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Sunday, November 11, 2018

Do Central Governments Need To Issue Bonds (Again)?

The old "should the government issue bonds" debate has come up again. I would point the reader to this article at Mike Norman Economics, as well as the Richard Murphy article it refers to. I would argue that there is limited room for debate. The Treasury of the central government certainly can stop issuing bonds, conditioned on there being changes to the legal/regulatory framework for the central bank. The more important question is whether such a policy is a good idea. My argument is that doing so would run into a variety of consequences, and other policy decisions would need to be rethought (mainly the structure of pension provision).

I have written about this before, and will therefore keep this article short. In particular, I discussed this in Section 6.7 of Understanding Government Finance. I just want to respond to this statement by Richard Murphy:
In the light of my blog on modern monetary theory today and the comment I made in it that the government must act as the borrower of last resort I think it appropriate to republish it. I do so knowing it contradicts modern monetary theory. Political judgement and the needs of financial markets suggests that doing so is appropriate for the reasons I note.
Whether or not the Treasury issues bonds is not a "contradiction" of Modern Monetary Theory (MMT). Certainly that is a policy proposal that has been put forth. However, I would argue that it is a secondary policy issue. (I certainly have a bias in this matter - I just published a book on inflation-linked bonds, which are almost entirely issued by central governments.) There would be ramifications of such a policy shift, and we would need to address those issues at the same time.

Is it Possible? Yes!

It is not hard to find people who argue that suspending bond issuance is impossible because it would run afoul of some particular operating rule under current law. Which is a remarkably silly response. Abolishing bond issuance by the Treasury is a policy proposal. One amazing empirical regularity of policy proposals is that they invariably seem to propose changing policies.

(As a technical note, this discussion does not apply to all "government" bonds; sub-sovereigns would probably have to issue bonds.)

The easiest way to get there is for the Treasury to switch to running an unlimited overdraft at the central bank. Whether or not it pays interest on that overdraft is not material: all the interest income gets swept back to the Treasury anyway!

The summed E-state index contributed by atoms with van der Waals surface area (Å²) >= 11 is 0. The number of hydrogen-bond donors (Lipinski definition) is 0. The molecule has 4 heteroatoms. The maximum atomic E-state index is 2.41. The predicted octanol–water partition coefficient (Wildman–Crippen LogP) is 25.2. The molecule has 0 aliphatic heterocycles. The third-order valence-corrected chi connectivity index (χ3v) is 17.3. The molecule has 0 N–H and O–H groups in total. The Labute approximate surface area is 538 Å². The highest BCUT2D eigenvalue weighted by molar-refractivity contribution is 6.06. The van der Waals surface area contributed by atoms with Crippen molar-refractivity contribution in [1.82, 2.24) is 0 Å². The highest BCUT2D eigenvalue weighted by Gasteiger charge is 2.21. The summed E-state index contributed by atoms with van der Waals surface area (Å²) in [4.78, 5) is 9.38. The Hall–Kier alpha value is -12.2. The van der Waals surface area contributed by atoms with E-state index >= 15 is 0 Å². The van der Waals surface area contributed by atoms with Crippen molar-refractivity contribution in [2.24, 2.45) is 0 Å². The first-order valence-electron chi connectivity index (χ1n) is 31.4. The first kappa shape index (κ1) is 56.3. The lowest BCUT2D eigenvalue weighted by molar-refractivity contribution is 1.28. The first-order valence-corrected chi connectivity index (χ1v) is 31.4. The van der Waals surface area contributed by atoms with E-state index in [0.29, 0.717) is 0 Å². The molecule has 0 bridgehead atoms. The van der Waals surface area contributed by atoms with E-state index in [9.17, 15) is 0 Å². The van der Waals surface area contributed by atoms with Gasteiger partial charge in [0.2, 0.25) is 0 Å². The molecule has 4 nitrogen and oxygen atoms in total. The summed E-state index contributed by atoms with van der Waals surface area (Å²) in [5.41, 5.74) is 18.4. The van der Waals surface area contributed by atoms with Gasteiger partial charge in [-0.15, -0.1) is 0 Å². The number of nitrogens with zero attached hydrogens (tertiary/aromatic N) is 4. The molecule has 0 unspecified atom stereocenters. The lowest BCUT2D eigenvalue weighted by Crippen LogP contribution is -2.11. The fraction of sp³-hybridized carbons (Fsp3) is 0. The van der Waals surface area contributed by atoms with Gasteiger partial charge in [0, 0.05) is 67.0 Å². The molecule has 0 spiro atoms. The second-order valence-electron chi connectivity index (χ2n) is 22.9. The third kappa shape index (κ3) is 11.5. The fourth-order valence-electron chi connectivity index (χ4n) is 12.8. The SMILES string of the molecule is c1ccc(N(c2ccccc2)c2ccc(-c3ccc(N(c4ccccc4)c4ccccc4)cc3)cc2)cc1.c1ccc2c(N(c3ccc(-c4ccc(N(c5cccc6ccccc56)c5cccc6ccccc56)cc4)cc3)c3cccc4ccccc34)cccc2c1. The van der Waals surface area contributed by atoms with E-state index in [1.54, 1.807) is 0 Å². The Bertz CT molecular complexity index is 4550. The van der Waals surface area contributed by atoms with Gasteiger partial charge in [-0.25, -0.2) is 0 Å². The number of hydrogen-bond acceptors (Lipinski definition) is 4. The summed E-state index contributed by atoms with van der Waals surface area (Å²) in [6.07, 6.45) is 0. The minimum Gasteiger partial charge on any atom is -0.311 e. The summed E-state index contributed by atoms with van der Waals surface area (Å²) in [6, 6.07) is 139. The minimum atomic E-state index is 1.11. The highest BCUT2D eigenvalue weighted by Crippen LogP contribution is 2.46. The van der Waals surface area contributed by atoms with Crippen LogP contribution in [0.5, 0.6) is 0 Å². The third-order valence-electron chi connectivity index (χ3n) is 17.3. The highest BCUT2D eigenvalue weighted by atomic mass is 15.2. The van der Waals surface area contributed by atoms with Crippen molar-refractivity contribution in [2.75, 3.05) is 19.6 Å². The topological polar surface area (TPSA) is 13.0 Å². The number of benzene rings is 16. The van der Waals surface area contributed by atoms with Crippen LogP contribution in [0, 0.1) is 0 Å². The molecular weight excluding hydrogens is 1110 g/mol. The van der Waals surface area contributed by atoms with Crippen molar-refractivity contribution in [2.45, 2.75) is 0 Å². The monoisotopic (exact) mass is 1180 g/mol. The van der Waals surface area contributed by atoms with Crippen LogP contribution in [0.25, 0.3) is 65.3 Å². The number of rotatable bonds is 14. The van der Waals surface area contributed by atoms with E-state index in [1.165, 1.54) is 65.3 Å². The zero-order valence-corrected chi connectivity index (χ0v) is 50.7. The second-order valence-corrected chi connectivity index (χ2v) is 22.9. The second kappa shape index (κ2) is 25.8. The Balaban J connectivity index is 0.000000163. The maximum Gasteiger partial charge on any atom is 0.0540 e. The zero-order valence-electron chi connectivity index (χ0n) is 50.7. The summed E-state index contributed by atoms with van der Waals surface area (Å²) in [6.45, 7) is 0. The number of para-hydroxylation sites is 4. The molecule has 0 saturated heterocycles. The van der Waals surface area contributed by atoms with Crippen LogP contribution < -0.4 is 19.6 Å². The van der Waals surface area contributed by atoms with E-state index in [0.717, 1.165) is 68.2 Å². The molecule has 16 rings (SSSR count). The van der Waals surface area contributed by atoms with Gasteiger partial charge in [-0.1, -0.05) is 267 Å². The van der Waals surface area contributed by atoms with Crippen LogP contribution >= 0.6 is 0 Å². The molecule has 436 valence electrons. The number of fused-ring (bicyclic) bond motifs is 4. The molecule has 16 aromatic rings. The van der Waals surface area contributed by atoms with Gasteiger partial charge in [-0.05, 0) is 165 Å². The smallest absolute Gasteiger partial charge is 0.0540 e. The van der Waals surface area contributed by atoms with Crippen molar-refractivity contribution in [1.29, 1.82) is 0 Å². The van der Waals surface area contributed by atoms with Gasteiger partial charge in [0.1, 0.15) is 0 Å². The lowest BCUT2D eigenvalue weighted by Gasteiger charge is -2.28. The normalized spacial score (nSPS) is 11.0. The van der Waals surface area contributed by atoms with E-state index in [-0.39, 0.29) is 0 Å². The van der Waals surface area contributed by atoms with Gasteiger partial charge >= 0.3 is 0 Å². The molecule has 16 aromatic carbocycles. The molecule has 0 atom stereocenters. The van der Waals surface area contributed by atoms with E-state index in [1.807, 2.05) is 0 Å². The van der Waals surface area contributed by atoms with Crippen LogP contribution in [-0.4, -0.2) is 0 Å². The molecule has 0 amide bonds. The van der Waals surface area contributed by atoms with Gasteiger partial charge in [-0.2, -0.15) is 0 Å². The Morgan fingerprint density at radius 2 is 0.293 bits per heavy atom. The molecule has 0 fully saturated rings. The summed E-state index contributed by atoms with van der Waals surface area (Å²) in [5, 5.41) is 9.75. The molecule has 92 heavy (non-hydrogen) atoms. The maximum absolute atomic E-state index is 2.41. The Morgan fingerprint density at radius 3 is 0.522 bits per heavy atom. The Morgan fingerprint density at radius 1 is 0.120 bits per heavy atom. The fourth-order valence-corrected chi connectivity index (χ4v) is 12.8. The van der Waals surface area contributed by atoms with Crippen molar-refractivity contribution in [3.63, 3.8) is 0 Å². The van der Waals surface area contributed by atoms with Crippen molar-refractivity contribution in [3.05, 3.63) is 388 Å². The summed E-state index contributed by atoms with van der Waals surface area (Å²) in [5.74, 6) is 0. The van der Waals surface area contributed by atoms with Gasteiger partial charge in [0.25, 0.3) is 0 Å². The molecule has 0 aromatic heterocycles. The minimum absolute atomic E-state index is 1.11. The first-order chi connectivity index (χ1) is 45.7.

This does not mean that there will not be central government securities. Currently, there are entities that need default risk free assets, and only the central government can supply them. The ugly solution is to allow entities to bank directly with the central bank. However, this puts the central bank in direct competition with private banks for providing financial services to the non-bank sector. A simpler solution is to issue bills on a fixed price basis. That is, sell unlimited amounts of bills at a fixed yield. This is similar in concept to savings bonds, but they are securities that can be traded in the secondary market. The central bank could be the entity issuing the bills.

Some readers may have concerns about "money printing." These concerns are entirely ideological; we cannot differentiate the proposed system from the existing system within most mathematical models of the economy. The only difference is the intra-governmental accounting, which has no effect on the behaviour of entities outside the central government.

Policy Impact

There would be a number of side effects of such a policy.

  • Prudential financial regulations that refer to Treasury bonds would need to be revised. Since banks can hold settlement balances ("reserves") at the central bank, the banking system should largely be unaffected.
  • Non-bank entities that require risk free assets will need some mechanism to directly hold government liabilities. It will be inefficient to force them to use bank intermediaries to get safe assets, since the patterns of banker behaviour are well documented.
  • From a Minsky-ite perspective, the loss of Treasury bonds will be dangerous for private sector portfolios. The fact that Treasury bonds increase in price during a financial crisis is a key factor propping some entities' balance sheets, giving them the buying power to intervene and stabilise the markets in private sector liabilities.